How My Anger Led Me to Forgiveness

Jen Padron, Ed.M, CPS, CHW, QMHP-CS
6
104

for·give·ness

1. act of forgiving;  state of being forgiven.

2. disposition or willingness to forgive.

Trauma residue from childhood and my more wild adult years spin me out of control when I’m not on it.  My trauma experienced is soul-insidiousnessly based.

Unusually, being a woman, my bipolar depression manifests as irritability, bitchiness, anger and if I’m not careful, escalates to rage in electric nanoseconds of expression when triggered.  To manage it,  I work.  Right now, producing Wellness Solutions 1.0 Uncensored Innovation in Philadelphia on September 4-5th, I’m putting in 80 hour weeks.  I work out.  As much as I can.  I cook.  I sleep at least 6-7 hours a night now, at least 2-3 x a week.  I spend time with trusted friends.  I remain transparent, accessible and work to be authentic to avoid complexities that are unnecessary and time consuming.

Forgiveness can be one of the most difficult concepts to grasp.  This may explain why it’s one of the most difficult and greatest gifts to give.

It may sound a bit cliché, but one of the best definitions of forgiveness I’ve ever heard was actually stated by Oprah Winfrey. Oprah’s definition of forgiveness is, “to accept the fact that the past can’t change.” (The Gift Of Forgiveness, Forgiveness: It’s For You…Not For Them,” (Warren, 2008).

 My partner is patiently teaching me the hard act of forgiveness as a result of abuses which have effect me.  “The Oxford English Dictionary defines forgiveness as ‘to grant free pardon and to give up all claim on account of an offense or debt’. The concept and benefits of forgiveness have been explored in religious thought, the social sciences and medicine. Forgiveness may be considered simply in terms of the person who forgives including forgiving themselves, in terms of the person forgiven or in terms of the relationship between the forgiver and the person forgiven” (Wikipedia, 2012).

Forgiveness?  Is that the same as letting things go… “Let Go, Let God” and “Forgive and Forget”?  I can “forgive” but I never forget.  I’m not built that way.  Forgiveness must be granted without any expectation of restorative justice, and without any response on the part of the offender. Essentially, it would be necessary for the offender in a relationship where forgiveness were necessary, to offer some form of acknowledgment, an apology, or even just ask for forgiveness, in order for the wronged person to believe himself able to forgive (American Psychological Association, 2008).

 “Love the creatures for the sake of God and not for themselves. You will never become angry or impatient if you love them for the sake of God. Humanity is not perfect. There are imperfections in every human being, and you will always become unhappy if you look toward the people themselves. But if you look toward God, you will love them and be kind to them, for the world of God is the world of perfection and complete mercy. Therefore, do not look at the shortcomings of anybody; see with the sight of forgiveness.”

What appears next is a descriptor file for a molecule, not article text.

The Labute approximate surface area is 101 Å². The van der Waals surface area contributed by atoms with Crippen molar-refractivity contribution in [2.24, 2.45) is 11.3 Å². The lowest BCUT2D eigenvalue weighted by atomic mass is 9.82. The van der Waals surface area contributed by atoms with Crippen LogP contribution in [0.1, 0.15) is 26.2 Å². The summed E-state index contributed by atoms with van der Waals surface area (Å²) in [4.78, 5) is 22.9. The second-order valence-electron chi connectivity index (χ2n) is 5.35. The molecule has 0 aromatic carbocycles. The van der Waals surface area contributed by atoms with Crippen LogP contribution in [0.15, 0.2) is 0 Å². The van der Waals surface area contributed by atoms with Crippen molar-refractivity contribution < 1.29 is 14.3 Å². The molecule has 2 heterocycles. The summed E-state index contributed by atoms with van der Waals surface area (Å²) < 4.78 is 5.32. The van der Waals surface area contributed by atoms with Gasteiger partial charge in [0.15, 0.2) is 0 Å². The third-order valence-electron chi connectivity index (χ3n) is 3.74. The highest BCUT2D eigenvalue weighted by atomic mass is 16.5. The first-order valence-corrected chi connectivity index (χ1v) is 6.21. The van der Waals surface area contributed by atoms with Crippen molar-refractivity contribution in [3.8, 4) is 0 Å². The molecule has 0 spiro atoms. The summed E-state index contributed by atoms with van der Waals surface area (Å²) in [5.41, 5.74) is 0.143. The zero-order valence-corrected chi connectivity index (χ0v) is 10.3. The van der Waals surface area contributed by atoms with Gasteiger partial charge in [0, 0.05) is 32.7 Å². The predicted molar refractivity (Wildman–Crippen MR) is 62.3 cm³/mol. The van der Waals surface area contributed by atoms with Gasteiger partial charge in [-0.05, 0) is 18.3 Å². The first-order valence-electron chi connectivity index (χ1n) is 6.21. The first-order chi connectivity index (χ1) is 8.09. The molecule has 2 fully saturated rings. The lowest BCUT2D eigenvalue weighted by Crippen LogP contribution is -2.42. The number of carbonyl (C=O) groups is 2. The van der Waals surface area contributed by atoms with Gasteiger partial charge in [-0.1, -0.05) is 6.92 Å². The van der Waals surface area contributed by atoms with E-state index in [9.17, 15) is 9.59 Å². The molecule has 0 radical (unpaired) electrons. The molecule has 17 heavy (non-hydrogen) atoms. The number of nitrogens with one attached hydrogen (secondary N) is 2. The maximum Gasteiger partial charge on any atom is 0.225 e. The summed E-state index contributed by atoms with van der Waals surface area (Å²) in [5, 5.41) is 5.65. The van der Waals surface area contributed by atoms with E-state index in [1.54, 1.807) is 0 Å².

— `Abdu’l-BaháThe Promulgation of Universal Peace, p. 92

Understanding, acknowledgement that I can’t control anyone else other than myself helps.  Mindfulness… Self-Care.  I’m getting better at it, but am by no measure of the word decent at it yet.  Buddhism places much emphasis on the concepts of Mettā (loving kindness), karuna (compassion), mudita (sympathetic joy), and upekkhā (equanimity), as a means to avoiding resentments in the first place. These reflections are used to understand the context of suffering in the world, both our own and the suffering of others.

“He abused me, he struck me, he overcame me, he robbed me’ — in those who harbor such thoughts hatred will never cease.”

“He abused me, he struck me, he overcame me, he robbed me’ — in those who do not harbor such thoughts hatred will cease” (Wikipedia, 2012).

Acceptance and forgiving things done to me… those many awful things said to me, things both physical and tangible to the indeterminate and held in secrecy, and in hate, being deceived by women I held in friendship…  My personal recovery is steeped in self-gratifying minutes and seconds at a time sometimes doing, thinking, breathing, taking action for myself and comrades in arm. Pratikraman also contains the following prayer:

Khāmemi savva-jīve savvë jive khamantu me /

metti me savva-bhūesu, veraṃ mejjha na keṇavi //

(I ask pardon of all creatures, may all creatures pardon me.

May I have friendship with all beings and enmity with none. (Jaini, Padmanabh (2000).

Finally, to love… Love deeply.  Breathe in and hold it  then just let it all go out into the hot night air reminiscent of summers before.  For me at least, this works.

6 COMMENTS

  1. Judith Hermann, MD, who wrote “Trauma and Recovery” has a discussion in the book of the forgiveness idea. She says that forgiveness is between the abuser and THEIR higher power and I don’t have the power to grant or deny forgiveness to anyone. Not my job.

    I do work on releasing the repetitive thoughts that are the aftereffect of trauma. Obsession and preoccupation with the harm is what happens post trauma. It’s not a character defect or a spiritual flaw. Letting go of the resentment (re-feeling) is not the same as forgiveness. If adopting a spiritual practice reduces inner turmoil – then great! But this forgiveness thing is one more guilt trip I don’t need.

  2. I don’t plan on forgiving the people who tortured me. I use my anger to try to change the situation so others won’t have to experience what I did.

    Perhaps if one feels powerless to change anything, he/she might need to accept what happened to them. Or perhaps if the same system that abused them now is giving them grants, they better not bite the hand that feeds them, I suppose.

    To me, that would be shameful, but it seems to be pretty common in what was at one time a movement for liberation.

LEAVE A REPLY